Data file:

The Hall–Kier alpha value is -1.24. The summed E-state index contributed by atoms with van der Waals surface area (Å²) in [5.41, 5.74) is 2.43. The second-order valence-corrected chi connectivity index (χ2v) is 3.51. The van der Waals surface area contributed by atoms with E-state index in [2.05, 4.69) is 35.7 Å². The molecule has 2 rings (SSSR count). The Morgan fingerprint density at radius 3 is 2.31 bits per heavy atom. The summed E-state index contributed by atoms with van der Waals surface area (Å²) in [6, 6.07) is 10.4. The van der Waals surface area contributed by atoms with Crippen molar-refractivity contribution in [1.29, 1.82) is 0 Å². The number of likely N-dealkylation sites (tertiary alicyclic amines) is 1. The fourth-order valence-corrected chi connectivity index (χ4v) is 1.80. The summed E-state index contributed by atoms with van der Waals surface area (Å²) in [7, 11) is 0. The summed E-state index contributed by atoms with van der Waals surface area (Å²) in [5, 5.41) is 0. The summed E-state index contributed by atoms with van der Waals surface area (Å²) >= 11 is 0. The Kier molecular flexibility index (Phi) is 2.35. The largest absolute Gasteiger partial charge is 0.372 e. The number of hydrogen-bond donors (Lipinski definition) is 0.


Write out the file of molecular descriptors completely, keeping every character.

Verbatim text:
The Hall–Kier alpha value is -1.24. The summed E-state index contributed by atoms with van der Waals surface area (Å²) in [5.41, 5.74) is 2.43. The second-order valence-corrected chi connectivity index (χ2v) is 3.51. The van der Waals surface area contributed by atoms with E-state index in [2.05, 4.69) is 35.7 Å². The molecule has 2 rings (SSSR count). The Morgan fingerprint density at radius 3 is 2.31 bits per heavy atom. The summed E-state index contributed by atoms with van der Waals surface area (Å²) in [6, 6.07) is 10.4. The van der Waals surface area contributed by atoms with Crippen molar-refractivity contribution in [1.29, 1.82) is 0 Å². The number of likely N-dealkylation sites (tertiary alicyclic amines) is 1. The fourth-order valence-corrected chi connectivity index (χ4v) is 1.80. The summed E-state index contributed by atoms with van der Waals surface area (Å²) in [7, 11) is 0. The summed E-state index contributed by atoms with van der Waals surface area (Å²) in [5, 5.41) is 0. The summed E-state index contributed by atoms with van der Waals surface area (Å²) >= 11 is 0. The Kier molecular flexibility index (Phi) is 2.35. The largest absolute Gasteiger partial charge is 0.372 e. The number of hydrogen-bond donors (Lipinski definition) is 0.